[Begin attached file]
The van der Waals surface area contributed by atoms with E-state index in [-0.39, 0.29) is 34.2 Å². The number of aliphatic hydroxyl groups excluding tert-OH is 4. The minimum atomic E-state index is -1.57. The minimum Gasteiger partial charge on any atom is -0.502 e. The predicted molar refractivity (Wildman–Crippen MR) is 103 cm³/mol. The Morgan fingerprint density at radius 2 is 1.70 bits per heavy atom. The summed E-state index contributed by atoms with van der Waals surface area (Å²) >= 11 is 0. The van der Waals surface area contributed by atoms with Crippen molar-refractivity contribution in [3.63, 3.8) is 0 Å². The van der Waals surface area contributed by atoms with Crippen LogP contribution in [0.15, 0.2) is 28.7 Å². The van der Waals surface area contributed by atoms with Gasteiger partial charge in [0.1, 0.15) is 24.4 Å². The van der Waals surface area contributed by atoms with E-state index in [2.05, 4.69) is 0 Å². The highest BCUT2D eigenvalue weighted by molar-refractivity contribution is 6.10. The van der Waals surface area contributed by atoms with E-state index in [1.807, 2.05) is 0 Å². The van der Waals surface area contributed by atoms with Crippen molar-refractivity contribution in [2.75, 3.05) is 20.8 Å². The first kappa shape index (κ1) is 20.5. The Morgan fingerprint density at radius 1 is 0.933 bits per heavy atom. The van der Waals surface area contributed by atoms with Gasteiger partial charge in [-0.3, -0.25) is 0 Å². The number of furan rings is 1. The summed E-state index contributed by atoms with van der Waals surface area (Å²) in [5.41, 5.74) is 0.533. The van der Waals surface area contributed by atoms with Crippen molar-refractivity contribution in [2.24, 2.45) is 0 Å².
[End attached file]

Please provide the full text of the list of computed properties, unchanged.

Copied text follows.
The van der Waals surface area contributed by atoms with E-state index in [-0.39, 0.29) is 34.2 Å². The number of aliphatic hydroxyl groups excluding tert-OH is 4. The minimum atomic E-state index is -1.57. The minimum Gasteiger partial charge on any atom is -0.502 e. The predicted molar refractivity (Wildman–Crippen MR) is 103 cm³/mol. The Morgan fingerprint density at radius 2 is 1.70 bits per heavy atom. The summed E-state index contributed by atoms with van der Waals surface area (Å²) >= 11 is 0. The van der Waals surface area contributed by atoms with Crippen molar-refractivity contribution in [3.63, 3.8) is 0 Å². The van der Waals surface area contributed by atoms with Crippen LogP contribution in [0.15, 0.2) is 28.7 Å². The van der Waals surface area contributed by atoms with Gasteiger partial charge in [0.1, 0.15) is 24.4 Å². The van der Waals surface area contributed by atoms with E-state index in [2.05, 4.69) is 0 Å². The highest BCUT2D eigenvalue weighted by molar-refractivity contribution is 6.10. The van der Waals surface area contributed by atoms with E-state index in [1.807, 2.05) is 0 Å². The van der Waals surface area contributed by atoms with Crippen molar-refractivity contribution in [2.75, 3.05) is 20.8 Å². The first kappa shape index (κ1) is 20.5. The Morgan fingerprint density at radius 1 is 0.933 bits per heavy atom. The van der Waals surface area contributed by atoms with Gasteiger partial charge in [-0.3, -0.25) is 0 Å². The number of furan rings is 1. The summed E-state index contributed by atoms with van der Waals surface area (Å²) in [5.41, 5.74) is 0.533. The van der Waals surface area contributed by atoms with Crippen molar-refractivity contribution in [2.24, 2.45) is 0 Å².